By Matías Helbig

The Americas Society gallery in New York City inaugurates Alice Miceli: Projeto Chernobyl, a photographic project by Brazilian artist Alice Miceli (1980) that explores the effects of the nuclear crisis in the Ukrainian city. Under the curatorship of Gabriela Rangel ―artistic director of the Museum of Latin American Art of Buenos Aires (MALBA) and the Visual Arts Department director at the Americas Society― and Diana Flatto ―assistant curator of the Americas Society― the exhibition exhibits thirty radiographs that document the invisible leftovers of the explosion.


The images produced by Miceli are dated in the 2006-2010 period, twenty years after the Chernobyl tragedy. In order to add a more complete view of the impacts of the nuclear explosion in the city, both socially and naturally, the artist created a photographic technique with the ability to record gamma radiation ―type of electromagnetic radiation that nuclear explosions produce. In this way, the Chernobyl Project adds, from an absolutely new language, a sui generis file regarding one of the most shocking events of the twentieth century. A file where the invisible impact becomes image.

“In Chernobyl, where the defining quality of the environment is the invisible radioactive contamination, which is pervasive but not perceived by our senses, the question of the project became: ‘How to look, and by what means?’” Miceli explained. “I see the act of walking through impenetrable spaces as a form of resistance. It’s not condoning any of the actions that created these spaces; on the contrary, it’s a form of counteraction that confronts them. I’m specifically trying to access and offer a point of view from within the land that has been occupied,” she added.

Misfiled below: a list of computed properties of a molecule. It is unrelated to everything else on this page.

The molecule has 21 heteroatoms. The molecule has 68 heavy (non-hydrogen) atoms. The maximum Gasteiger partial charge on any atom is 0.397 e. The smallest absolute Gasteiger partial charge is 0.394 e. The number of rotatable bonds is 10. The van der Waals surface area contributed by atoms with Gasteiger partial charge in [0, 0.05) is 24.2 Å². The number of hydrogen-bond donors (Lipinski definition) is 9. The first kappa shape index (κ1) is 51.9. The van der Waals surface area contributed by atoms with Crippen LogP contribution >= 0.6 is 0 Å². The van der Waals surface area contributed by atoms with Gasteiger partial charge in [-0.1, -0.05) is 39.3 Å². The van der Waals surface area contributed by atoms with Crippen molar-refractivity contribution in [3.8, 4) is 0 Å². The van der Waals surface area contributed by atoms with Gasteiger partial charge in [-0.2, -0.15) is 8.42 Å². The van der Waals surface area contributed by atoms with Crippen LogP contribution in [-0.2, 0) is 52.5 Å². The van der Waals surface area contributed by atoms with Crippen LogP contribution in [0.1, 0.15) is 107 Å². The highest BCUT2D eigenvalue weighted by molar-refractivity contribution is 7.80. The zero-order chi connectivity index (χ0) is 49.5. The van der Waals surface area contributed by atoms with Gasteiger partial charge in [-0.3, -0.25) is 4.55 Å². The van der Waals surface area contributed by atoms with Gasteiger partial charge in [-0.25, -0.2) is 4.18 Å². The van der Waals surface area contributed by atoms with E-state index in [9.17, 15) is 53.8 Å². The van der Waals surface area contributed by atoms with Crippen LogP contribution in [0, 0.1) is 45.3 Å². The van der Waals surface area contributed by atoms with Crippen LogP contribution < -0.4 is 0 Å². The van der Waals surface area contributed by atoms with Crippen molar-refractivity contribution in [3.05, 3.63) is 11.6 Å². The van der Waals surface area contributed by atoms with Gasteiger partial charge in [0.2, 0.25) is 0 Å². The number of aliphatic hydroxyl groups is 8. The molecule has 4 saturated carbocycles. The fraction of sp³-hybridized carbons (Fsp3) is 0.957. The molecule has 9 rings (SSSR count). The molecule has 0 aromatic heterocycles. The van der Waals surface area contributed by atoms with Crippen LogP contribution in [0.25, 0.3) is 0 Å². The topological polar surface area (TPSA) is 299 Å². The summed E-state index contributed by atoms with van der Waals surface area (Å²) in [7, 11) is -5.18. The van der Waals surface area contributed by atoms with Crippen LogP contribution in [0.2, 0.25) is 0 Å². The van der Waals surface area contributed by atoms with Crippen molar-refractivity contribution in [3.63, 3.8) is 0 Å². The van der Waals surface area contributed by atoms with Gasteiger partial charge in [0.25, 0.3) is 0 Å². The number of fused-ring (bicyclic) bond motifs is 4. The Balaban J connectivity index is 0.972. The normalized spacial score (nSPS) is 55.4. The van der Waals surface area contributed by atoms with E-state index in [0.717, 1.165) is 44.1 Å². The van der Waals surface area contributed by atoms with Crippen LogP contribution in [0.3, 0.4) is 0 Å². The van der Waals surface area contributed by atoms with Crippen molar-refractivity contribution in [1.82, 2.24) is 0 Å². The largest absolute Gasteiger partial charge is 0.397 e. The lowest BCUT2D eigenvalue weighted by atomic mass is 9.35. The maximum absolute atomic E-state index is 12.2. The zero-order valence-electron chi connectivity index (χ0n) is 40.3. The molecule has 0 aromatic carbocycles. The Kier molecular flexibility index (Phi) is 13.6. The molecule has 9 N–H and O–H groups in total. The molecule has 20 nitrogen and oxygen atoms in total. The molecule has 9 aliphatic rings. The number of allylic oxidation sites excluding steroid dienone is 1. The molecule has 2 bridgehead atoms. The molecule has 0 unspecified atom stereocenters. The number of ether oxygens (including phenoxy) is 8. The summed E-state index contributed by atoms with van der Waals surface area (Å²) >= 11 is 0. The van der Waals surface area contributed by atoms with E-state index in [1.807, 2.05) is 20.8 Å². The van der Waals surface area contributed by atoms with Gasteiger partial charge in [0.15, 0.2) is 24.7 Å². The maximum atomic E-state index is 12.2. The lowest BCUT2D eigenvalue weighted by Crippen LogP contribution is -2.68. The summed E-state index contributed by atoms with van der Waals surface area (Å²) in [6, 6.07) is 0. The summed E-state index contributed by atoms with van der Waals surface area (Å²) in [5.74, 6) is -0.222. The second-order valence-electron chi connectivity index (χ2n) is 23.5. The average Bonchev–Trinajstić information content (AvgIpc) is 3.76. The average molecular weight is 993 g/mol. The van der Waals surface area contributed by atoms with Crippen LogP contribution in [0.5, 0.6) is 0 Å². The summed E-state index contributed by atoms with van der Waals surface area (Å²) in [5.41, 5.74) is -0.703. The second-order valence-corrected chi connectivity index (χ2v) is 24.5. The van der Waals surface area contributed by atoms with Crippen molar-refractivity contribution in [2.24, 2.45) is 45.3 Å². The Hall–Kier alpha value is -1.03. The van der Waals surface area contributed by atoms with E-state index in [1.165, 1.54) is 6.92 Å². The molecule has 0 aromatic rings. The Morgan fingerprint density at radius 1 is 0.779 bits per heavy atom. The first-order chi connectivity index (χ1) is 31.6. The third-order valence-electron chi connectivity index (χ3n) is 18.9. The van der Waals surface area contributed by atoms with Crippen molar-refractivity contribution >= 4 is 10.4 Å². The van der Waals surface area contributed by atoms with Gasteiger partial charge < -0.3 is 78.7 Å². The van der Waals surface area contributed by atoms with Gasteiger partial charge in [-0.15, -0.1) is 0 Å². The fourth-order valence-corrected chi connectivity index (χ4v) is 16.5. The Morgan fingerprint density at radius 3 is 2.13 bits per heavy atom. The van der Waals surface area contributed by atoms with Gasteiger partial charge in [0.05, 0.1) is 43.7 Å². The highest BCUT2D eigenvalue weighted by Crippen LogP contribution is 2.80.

The project was carried out over four years in which Miceli entered to Chenobyl’s exclusion zone. Given the impact that radiation has on any living organism, the production of the photographs was forced to develop in isolated periods. The language adopted to represent the tragedy embodies the hostility of the environment and its occupation: Miceli crosses the documentary discipline with the visual language of artistic photography and constructs an essential narrative to understand the degree of violence of the events that led to the explosion.



Alice Miceli's artistic production constantly revolves around the interpellation of geographies damaged by human power structures. “She has a unique niche in her research on questions that affect our bodies in a biopolitical manner. She’s one of the few artists concerned with the militarization of the world in the bodies and minds of people today,” holds Rangel.

Finally, it is important to observe this Brazilian artist artwork as a complementary speech to that of contemporary artists such as Adrián Villar Rojas, Lara Almarcegui, Tomás Saraceno or Julian Charrière, who develop their oeuvre based on the concept of Anthropocene, the appropriation and exploitation of natural resources and abuse of private and state structures within that context. It is in this frame Miceli's work gives voice to the violence of political orders and the indiscriminate management of those regarding the communities (human and non-human) that inhabit the regions where they operate.